J.J. Redick of Duke and Adam Morrison of Gonzaga spent all season locked in a bicoastal scoring race. Fittingly, they ended it as the only unanimous selections for The Associated Press’ All-America men’s basketball team.
Redick, the most prolific 3-point scorer in college history, was a repeat choice. He and Morrison were joined on the first team Monday by Redick’s teammate Shelden Williams, Randy Foye of Villanova and Brandon Roy, Washington’s first All-America in 53 years.
Redick and Morrison gave fans a “Can you top this?” scoring competition that ended with both receiving all 72 first-team votes from members of the national media panel that selects the weekly Top 25. The voting took place before the NCAA tournament.
Morrison, the only junior on an otherwise all-senior first team, won the scoring title with a 28.4 average, just ahead of Redick’s 27.4. Morrison shot 43.7 percent from 3-point range, while Redick hit 42.1 percent from beyond the arc.
“It is a testament to the type of season each of us has had,” Redick said. “Adam is certainly a great player and it is an honor to be unanimous pick along with him.”
Morrison said being an All-America isn’t “something you think about receiving when you start your collegiate career, but to be associated with some of the great names of college basketball is an honor. I guess to be a unanimous pick with J.J. seems only fitting since the two of us have been followed so closely this year. He’s a great player.”
Morrison is Gonzaga’s second All-America, joining Dan Dickau in 2002.
This is the second time in three years there were two unanimous selections. In 2004, Jameer Nelson of Saint Joseph’s and Emeka Okafor of Connecticut were unanimous.
Redick is the first repeat first-teamer since Jason Williams, another Duke guard, in 2001 and 2002.
Redick and Williams, a senior center who averaged 18.4 points and 10.3 rebounds while shooting 58 percent from the field, are the ninth set of teammates to be selected to the first team and the first since Jason Williams and Shane Battier of Duke in 2001.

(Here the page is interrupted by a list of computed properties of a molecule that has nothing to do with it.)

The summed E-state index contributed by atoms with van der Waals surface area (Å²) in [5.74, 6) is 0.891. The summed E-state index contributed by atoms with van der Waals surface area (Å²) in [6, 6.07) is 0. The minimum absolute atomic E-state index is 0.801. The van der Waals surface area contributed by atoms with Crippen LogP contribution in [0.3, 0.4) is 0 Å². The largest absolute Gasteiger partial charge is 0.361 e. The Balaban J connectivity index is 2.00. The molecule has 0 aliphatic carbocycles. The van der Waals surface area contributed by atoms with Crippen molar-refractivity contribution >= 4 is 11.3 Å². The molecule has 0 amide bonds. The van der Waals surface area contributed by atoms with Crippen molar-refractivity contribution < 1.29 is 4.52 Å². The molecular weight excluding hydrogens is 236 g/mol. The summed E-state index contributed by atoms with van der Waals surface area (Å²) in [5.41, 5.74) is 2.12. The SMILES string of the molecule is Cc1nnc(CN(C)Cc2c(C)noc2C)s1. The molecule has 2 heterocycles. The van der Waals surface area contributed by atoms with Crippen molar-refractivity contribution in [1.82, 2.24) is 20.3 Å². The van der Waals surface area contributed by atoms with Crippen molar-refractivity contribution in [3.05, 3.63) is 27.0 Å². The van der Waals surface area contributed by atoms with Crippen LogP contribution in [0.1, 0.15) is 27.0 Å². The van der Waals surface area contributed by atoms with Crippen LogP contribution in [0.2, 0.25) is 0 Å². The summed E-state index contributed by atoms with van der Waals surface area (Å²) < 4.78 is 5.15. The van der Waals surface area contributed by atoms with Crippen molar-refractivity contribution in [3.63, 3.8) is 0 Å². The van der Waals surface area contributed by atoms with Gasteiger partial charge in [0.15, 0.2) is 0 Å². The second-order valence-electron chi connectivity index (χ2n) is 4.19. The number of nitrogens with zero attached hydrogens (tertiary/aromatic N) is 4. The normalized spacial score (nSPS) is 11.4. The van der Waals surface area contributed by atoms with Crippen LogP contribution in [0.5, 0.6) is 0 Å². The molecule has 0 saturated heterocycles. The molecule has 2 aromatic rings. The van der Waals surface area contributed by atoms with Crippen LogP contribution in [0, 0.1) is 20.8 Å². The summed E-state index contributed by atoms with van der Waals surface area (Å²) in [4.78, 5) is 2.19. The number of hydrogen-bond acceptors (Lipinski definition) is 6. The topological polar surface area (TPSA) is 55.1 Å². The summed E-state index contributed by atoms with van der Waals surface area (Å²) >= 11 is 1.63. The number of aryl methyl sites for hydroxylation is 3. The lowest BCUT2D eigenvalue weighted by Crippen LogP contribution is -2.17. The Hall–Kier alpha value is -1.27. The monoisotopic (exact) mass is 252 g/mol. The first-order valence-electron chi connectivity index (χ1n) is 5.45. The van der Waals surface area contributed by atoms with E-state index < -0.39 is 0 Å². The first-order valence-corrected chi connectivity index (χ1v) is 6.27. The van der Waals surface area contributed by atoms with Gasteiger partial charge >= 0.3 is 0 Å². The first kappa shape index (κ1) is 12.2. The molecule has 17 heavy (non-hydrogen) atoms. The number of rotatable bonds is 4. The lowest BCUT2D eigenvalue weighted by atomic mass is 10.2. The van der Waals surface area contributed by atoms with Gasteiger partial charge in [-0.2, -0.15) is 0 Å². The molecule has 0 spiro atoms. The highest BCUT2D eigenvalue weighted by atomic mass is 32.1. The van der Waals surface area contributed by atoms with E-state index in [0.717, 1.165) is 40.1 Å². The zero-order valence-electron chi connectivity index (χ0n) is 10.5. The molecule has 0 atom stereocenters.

Duke, the overall No. 1 seed in the NCAA tournament, was the only team besides Connecticut to be ranked No. 1 in the AP poll this season. The Blue Devils won both the regular season and tournament championships in the Atlantic Coast Conference.
Foye, who averaged 20.1 points, 5.6 rebounds and 3.2 assists as the key in Villanova’s four-guard offense, was the third-leading vote-getter, named on 55 first-team ballots. He is the Wildcats’ first All-America since Kerry Kittles in 1996.
“It’s an honor to be selected as an AP All-America with such great players,” Foye said. “It’s an honor for my family, my school and our fans, and I’m very grateful to everyone involved, especially my teammates and coaches.”
Roy is Washington’s first All-America since Bob Houbregs in 1953.
“It’s awesome that top players from the state of Washington with a year difference in age are considered top players in the country,” Roy said. “That says a lot for the state and how we’ve come along as basketball players. When I was a kid, I dreamed about this.”
Dee Brown of Illinois was the leading vote-getter on the second team and was joined by fellow senior Rodney Carney of Memphis, junior P.J. Tucker of Texas and sophomores Rudy Gay of Connecticut and Leon Powe of California.
The third team includes seniors Craig Smith of Boston College and Allan Ray of Villanova, junior Nick Fazekas of Nevada, sophomore Glen Davis of LSU and freshman Tyler Hansbrough of North Carolina.
The preseason All-America team this season was Redick, Morrison, Williams, Brown and Smith.
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